This week Pope Francis reminded us of the Golden Rule. In his speech to the US Congress, he said –
Let us remember the Golden Rule: “Do unto others as you would have them do unto you (Matthew 7:1)”. This Rule points us in a clear direction. Let us treat others with the same passion and compassion with which we want to be treated. Let us seek for others the same possibilities which we seek for ourselves. Let us help others to grow, as we would like to be helped ourselves. In a word, if we want security, let us give security; if we want life, let us give life; if we want opportunities, let us provide opportunities. The yardstick we use for others will be the yardstick which time will use for us.
Pope’s message of the Golden Rule transcended all religions, beliefs, nationalities and cultures. The Golden Rule is perhaps one of the most consistent moral code of conducts preached throughout history. The message is simple, clear, actionable and appeals to the sense of fairness in fellow humans.
My interest in this topic started couple of months back when my mentor was coaching me on values driven leadership. He encouraged me to look for the time-tested values / ethics that hold good throughout history and is common across major religions of the world. In my research the ‘ethics of reciprocity’ (also known as the Golden Rule) came out as the undisputed winner.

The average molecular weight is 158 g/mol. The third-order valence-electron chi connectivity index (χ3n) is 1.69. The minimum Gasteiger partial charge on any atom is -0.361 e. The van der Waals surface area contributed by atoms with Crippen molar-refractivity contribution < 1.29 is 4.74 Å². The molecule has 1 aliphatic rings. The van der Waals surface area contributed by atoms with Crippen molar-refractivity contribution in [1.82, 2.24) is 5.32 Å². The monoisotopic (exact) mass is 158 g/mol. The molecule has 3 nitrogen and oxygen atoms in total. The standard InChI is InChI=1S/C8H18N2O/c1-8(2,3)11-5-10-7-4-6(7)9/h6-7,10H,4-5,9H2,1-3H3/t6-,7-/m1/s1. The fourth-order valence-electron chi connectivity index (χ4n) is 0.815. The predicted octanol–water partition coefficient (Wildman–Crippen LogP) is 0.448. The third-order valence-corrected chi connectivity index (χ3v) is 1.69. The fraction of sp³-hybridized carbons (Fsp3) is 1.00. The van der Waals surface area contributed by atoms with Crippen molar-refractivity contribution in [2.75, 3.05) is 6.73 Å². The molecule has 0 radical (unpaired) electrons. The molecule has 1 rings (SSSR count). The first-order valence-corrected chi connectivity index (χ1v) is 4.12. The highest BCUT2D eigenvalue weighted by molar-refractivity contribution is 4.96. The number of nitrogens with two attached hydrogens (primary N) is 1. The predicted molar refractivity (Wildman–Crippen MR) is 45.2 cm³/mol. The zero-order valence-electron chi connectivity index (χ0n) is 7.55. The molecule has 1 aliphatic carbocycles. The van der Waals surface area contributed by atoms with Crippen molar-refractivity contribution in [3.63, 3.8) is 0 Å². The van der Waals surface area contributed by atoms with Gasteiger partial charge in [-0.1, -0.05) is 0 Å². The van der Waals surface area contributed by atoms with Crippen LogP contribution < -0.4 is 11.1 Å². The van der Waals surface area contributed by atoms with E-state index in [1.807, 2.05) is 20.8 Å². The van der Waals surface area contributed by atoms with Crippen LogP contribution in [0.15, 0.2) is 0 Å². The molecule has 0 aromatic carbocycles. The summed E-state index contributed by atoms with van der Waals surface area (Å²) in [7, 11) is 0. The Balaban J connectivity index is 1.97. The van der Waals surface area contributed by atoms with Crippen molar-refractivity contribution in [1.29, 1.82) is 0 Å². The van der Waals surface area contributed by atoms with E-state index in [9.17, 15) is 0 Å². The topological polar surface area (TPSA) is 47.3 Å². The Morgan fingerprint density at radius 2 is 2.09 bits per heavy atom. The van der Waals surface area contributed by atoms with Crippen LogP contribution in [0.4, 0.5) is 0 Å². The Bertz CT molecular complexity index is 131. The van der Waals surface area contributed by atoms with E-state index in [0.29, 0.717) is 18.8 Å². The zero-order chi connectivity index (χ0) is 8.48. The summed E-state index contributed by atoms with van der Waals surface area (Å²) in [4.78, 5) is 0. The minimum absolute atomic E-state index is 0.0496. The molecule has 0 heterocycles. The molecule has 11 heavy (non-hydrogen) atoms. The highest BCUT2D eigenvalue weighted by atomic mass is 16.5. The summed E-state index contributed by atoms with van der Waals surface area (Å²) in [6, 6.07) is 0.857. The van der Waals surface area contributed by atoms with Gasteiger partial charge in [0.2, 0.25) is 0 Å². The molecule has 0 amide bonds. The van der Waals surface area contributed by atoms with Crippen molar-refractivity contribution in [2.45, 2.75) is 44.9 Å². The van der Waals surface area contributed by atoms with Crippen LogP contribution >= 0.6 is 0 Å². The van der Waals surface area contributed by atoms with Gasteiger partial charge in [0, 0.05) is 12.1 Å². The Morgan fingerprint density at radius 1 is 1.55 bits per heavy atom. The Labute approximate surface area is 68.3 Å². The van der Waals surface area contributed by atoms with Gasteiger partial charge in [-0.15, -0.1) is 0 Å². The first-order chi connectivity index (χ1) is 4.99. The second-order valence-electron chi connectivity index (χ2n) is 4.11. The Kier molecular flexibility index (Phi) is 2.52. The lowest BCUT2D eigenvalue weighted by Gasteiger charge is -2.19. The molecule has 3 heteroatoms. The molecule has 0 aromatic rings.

Here are my summary notes with references to various religions / authorities –
This is the sum of duty; do naught onto others what you would not have them do unto you – Mahabharata 5,1517
One should not behave towards others in a way which is disagreeable to oneself. This is the essence of morality. All other activities are due to selfish desire – Mahabharata, Anusasana Parva 113.8
Hurt not others in ways that you yourself would find hurtful – Udana-Varga 5,1
No one of you is a believer until he desires for his brother that which he desires for himself – 40 Hadith of an-Nawawi 13
What is hateful to you, do not do to your neighbor. This is the whole Torah; all the rest is commentary. Go and learn it – Hillel, Talmud, Shabbath 31a
One should treat all creatures in the world as one would like to be treated – Mahavira, Sutrakritanga
Do not do to others what you would not like yourself. Then there will be no resentment against you, either in the family or in the state – Analects 12:2
Do not do unto others whatever is injurious to yourself – Shayast-na-Shayast 13.29
Do not do unto others what angers you if done to you by others – Socrates 436-338 BCE
We should behave toward friends as we would wish friends to behave toward us – Aristotle (384-322 B.C.)
Lessons in Leadership
As a leader it is critical to hold on to few core values that nobody can argue with you on. Something that builds quick consensus, drives singularity of minds and establishes a moral foundation for effective engagement. Golden Rule is definitely a time-tested code of conduct that leaders across generations have leveraged to not only lead with authority but also bring order in the society.